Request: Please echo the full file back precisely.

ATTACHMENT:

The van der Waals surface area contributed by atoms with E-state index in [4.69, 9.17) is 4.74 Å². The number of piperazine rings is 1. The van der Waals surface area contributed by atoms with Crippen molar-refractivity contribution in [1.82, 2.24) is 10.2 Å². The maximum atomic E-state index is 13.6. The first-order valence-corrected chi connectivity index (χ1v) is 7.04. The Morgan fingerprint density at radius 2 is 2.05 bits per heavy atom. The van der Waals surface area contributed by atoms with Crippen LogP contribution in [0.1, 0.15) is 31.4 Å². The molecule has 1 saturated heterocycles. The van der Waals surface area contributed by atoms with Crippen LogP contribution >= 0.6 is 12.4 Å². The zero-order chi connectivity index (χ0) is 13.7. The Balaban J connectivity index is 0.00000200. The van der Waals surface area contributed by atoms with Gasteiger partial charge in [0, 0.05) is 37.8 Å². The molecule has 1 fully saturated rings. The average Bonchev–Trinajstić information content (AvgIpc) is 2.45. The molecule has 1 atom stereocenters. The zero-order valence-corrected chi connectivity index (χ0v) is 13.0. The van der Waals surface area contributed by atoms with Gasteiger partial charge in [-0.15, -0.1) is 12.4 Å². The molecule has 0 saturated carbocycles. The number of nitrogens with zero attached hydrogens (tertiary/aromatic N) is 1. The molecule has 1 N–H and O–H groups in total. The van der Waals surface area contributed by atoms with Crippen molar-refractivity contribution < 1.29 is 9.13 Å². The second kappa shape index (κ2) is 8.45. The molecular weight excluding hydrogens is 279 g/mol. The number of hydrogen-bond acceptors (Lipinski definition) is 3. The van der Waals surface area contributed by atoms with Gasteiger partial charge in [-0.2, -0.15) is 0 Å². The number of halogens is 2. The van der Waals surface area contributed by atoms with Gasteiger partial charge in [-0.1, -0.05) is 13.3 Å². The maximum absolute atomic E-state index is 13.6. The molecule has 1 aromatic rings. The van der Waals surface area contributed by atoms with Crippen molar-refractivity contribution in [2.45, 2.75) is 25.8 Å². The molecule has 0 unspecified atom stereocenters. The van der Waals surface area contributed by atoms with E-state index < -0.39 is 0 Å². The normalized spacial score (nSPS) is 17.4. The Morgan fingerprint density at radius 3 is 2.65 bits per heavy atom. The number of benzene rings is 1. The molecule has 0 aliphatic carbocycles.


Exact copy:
The van der Waals surface area contributed by atoms with E-state index in [4.69, 9.17) is 4.74 Å². The number of piperazine rings is 1. The van der Waals surface area contributed by atoms with Crippen molar-refractivity contribution in [1.82, 2.24) is 10.2 Å². The maximum atomic E-state index is 13.6. The first-order valence-corrected chi connectivity index (χ1v) is 7.04. The Morgan fingerprint density at radius 2 is 2.05 bits per heavy atom. The van der Waals surface area contributed by atoms with Crippen LogP contribution in [0.1, 0.15) is 31.4 Å². The molecule has 1 saturated heterocycles. The van der Waals surface area contributed by atoms with Crippen LogP contribution >= 0.6 is 12.4 Å². The zero-order chi connectivity index (χ0) is 13.7. The Balaban J connectivity index is 0.00000200. The van der Waals surface area contributed by atoms with Gasteiger partial charge in [0, 0.05) is 37.8 Å². The molecule has 1 fully saturated rings. The average Bonchev–Trinajstić information content (AvgIpc) is 2.45. The molecule has 1 atom stereocenters. The zero-order valence-corrected chi connectivity index (χ0v) is 13.0. The van der Waals surface area contributed by atoms with Gasteiger partial charge in [-0.15, -0.1) is 12.4 Å². The molecule has 0 saturated carbocycles. The number of nitrogens with zero attached hydrogens (tertiary/aromatic N) is 1. The molecule has 1 N–H and O–H groups in total. The van der Waals surface area contributed by atoms with Crippen molar-refractivity contribution < 1.29 is 9.13 Å². The second kappa shape index (κ2) is 8.45. The molecular weight excluding hydrogens is 279 g/mol. The number of hydrogen-bond acceptors (Lipinski definition) is 3. The van der Waals surface area contributed by atoms with Gasteiger partial charge in [-0.2, -0.15) is 0 Å². The number of halogens is 2. The van der Waals surface area contributed by atoms with Gasteiger partial charge in [-0.1, -0.05) is 13.3 Å². The maximum absolute atomic E-state index is 13.6. The molecule has 1 aromatic rings. The van der Waals surface area contributed by atoms with Crippen molar-refractivity contribution in [2.45, 2.75) is 25.8 Å². The molecule has 0 unspecified atom stereocenters. The van der Waals surface area contributed by atoms with E-state index < -0.39 is 0 Å². The normalized spacial score (nSPS) is 17.4. The Morgan fingerprint density at radius 3 is 2.65 bits per heavy atom. The number of benzene rings is 1. The molecule has 0 aliphatic carbocycles.